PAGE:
US2514736A (en) * 1948-01-09 1950-07-11 John J Zana Soldering iron
US3114821A (en) * 1961-01-10 1963-12-17 Stuart C Senn Electrically heated soldering plier
US3426954A (en) * 1966-08-03 1969-02-11 Frank A Tureskis Hand tool
US3529760A (en) * 1968-01-24 1970-09-22 Radiation Inc Flatpack installation and removal tool
US4078876A (en) * 1976-03-26 1978-03-14 William Yesulis Tartlet press
US4591696A (en) * 1984-09-26 1986-05-27 Eisen Mark B Electric soldering gun with work clamping device for the soldering tip
US4967059A (en) * 1987-03-17 1990-10-30 Rems-Werk Christian Foll Und Sohne Gmbh & Co. Electrical soldering gun with hinged soldering jaws heated by a single heating element
US20190079319A1 (en) * 2016-03-04 2019-03-14 Bionic Thumb Tools, Llc Hand held temple bending tool

Citations (5)

* Cited by examiner, † Cited by third party
Publication number Priority date Publication date Assignee Title
US466520A (en) * 1892-01-05 Soldering-iron
US1455696A (en) * 1922-09-28 1923-05-15 Alice M Wright Electric oven for hair
US1845475A (en) * 1930-09-11 1932-02-16 Flenner G Benson Soldering iron
US2221422A (en) * 1940-06-14 1940-11-12 Walter A Kuehl Electric soldering iron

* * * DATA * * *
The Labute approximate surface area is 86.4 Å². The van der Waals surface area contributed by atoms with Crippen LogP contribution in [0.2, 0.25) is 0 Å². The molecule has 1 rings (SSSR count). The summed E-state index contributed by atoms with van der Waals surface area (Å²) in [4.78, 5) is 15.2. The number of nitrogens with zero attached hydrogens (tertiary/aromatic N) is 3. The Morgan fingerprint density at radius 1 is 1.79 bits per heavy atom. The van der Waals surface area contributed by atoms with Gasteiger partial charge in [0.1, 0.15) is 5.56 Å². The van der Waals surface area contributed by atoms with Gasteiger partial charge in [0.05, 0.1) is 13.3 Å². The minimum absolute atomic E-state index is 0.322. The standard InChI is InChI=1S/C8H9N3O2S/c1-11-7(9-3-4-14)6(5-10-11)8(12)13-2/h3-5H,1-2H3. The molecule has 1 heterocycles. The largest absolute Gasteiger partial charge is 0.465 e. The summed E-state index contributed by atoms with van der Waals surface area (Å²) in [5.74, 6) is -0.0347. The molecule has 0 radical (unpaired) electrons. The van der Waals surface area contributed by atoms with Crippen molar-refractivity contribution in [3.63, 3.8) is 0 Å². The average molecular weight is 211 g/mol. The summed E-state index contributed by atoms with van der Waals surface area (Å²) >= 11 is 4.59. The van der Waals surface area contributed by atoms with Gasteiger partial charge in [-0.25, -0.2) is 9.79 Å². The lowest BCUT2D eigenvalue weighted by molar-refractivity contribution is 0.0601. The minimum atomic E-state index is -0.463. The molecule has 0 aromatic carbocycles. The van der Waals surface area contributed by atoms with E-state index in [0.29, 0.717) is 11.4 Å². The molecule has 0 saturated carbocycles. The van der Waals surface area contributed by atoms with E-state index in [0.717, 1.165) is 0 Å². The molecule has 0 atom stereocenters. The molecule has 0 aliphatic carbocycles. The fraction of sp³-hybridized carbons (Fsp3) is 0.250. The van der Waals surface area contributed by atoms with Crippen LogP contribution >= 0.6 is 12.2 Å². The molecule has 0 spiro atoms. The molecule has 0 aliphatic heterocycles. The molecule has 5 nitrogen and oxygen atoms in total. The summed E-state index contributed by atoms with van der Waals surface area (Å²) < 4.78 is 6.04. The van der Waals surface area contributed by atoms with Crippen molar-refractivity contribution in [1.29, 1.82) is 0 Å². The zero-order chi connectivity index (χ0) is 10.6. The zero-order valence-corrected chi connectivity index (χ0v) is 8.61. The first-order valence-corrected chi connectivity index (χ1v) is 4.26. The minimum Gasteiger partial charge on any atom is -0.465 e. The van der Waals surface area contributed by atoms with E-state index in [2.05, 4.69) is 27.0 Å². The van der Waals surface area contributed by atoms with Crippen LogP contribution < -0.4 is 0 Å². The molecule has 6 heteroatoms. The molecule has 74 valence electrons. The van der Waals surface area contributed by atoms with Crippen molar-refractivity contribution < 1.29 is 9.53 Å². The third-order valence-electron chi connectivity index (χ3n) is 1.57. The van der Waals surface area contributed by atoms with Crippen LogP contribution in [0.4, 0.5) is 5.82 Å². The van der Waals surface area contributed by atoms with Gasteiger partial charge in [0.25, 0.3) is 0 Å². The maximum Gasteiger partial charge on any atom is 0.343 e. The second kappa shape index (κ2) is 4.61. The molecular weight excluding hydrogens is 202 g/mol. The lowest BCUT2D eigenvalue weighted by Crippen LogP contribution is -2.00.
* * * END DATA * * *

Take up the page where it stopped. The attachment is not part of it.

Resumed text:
US2258844A (en) * 1940-06-22 1941-10-14 Brown Walter Device for straightening hair

Patent Citations (5)

* Cited by examiner, † Cited by third party
Publication number Priority date Publication date Assignee Title
US466520A (en) * 1892-01-05 Soldering-iron
US1455696A (en) * 1922-09-28 1923-05-15 Alice M Wright Electric oven for hair
US1845475A (en) * 1930-09-11 1932-02-16 Flenner G Benson Soldering iron
US2221422A (en) * 1940-06-14 1940-11-12 Walter A Kuehl Electric soldering iron
US2258844A (en) * 1940-06-22 1941-10-14 Brown Walter Device for straightening hair

Cited By (9)

* Cited by examiner, † Cited by third party
Publication number Priority date Publication date Assignee Title
US2514736A (en) * 1948-01-09 1950-07-11 John J Zana Soldering iron
US3114821A (en) * 1961-01-10 1963-12-17 Stuart C Senn Electrically heated soldering plier
US3426954A (en) * 1966-08-03 1969-02-11 Frank A Tureskis Hand tool
US3529760A (en) * 1968-01-24 1970-09-22 Radiation Inc Flatpack installation and removal tool
US4078876A (en) * 1976-03-26 1978-03-14 William Yesulis Tartlet press
US4591696A (en) * 1984-09-26 1986-05-27 Eisen Mark B Electric soldering gun with work clamping device for the soldering tip
US4967059A (en) * 1987-03-17 1990-10-30 Rems-Werk Christian Foll Und Sohne Gmbh & Co. Electrical soldering gun with hinged soldering jaws heated by a single heating element
US20190079319A1 (en) * 2016-03-04 2019-03-14 Bionic Thumb Tools, Llc Hand held temple bending tool
US11106058B2 (en) * 2016-03-04 2021-08-31 Bionic Thumb Tools, Llc Hand held temple bending tool